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WB for contracting-out of some medical services at certain levels
FE Report

A World Bank (WB) study has said that there are good prospects for contracting-out some medical services at certain administrative and facility levels in Bangladesh.
"At the upazila level NGO facilities yield the best value indicators, as well as the best accessibility indicators from the perspective of patients," said the WB study-Comparative Advantages of Public and Private Health Care Providers in Bangladesh.
"Thus, in principle government could purchase from Private/NGO sector certain preventive, promotional, or simple curative services, at low additional cost and with large quality improvements," it said.
The main findings of the study indicated that public facilities tend to deliver services of lower quality than NGO and private facilities, but at a much lower price. The NGO facilities show some of the best performances, it added.
The report attempts to provide new evidence on the comparative advantage of public and private providers in order to explore the alternatives for the government with regards to which health services it might consider to contract-out, if any.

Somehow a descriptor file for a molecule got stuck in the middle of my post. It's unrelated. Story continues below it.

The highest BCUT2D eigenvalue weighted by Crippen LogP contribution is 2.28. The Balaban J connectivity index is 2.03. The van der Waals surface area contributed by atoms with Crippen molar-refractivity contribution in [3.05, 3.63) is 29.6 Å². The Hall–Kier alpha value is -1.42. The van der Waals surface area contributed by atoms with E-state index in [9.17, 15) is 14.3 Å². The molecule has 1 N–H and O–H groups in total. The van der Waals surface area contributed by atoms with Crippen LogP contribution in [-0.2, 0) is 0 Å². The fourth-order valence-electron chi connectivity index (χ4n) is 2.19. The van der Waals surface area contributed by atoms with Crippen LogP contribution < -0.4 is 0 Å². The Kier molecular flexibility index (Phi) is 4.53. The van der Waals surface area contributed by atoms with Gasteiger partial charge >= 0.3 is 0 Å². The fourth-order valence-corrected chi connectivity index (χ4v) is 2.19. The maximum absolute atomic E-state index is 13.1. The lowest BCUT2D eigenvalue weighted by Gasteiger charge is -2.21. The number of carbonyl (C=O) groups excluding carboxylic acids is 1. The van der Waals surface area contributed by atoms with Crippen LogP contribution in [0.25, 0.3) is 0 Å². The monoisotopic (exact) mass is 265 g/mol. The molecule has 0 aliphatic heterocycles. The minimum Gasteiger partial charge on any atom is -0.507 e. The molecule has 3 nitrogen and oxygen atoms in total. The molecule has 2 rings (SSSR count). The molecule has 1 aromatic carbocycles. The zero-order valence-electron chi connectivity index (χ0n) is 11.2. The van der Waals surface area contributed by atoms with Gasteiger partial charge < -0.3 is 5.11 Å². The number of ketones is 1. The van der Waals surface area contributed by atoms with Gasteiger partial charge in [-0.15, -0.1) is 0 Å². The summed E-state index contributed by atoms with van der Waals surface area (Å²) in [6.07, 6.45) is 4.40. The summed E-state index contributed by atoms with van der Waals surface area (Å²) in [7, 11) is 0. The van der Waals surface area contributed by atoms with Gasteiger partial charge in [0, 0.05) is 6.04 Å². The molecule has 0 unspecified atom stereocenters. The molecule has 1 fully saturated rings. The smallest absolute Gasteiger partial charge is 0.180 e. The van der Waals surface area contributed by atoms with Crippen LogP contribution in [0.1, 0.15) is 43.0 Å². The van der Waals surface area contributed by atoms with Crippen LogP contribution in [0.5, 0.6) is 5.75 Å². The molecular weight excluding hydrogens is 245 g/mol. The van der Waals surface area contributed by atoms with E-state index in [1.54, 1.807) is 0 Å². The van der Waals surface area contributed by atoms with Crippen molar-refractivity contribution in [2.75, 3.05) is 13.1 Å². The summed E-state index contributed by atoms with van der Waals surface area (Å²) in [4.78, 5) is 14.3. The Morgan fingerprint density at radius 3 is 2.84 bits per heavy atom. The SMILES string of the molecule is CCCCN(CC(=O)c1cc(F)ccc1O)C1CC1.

It said the vibrant private health care system exists along with the health care through the public health system and in fact 50 per cent of the population from all income segments are already seeking treatment care from the private sector.
However, high prices in the private sector and their potential impact on access to services by the poorest as well as quality issues remain a concern for the government.
The inpatient facilities for both the private and the public sector are similar, but the average size of private facilities is one-fifth of that of public hospitals, it said adding that while the public sector is useful for inpatient services and preventive care, the private sector handles most of the outpatient services.
The study identifies a number of possible areas in which the government might consider to undertake certain initiatives that include guaranteeing the quality of service delivery in the public sector, particularly in terms of medical treatment protocols and cleanliness.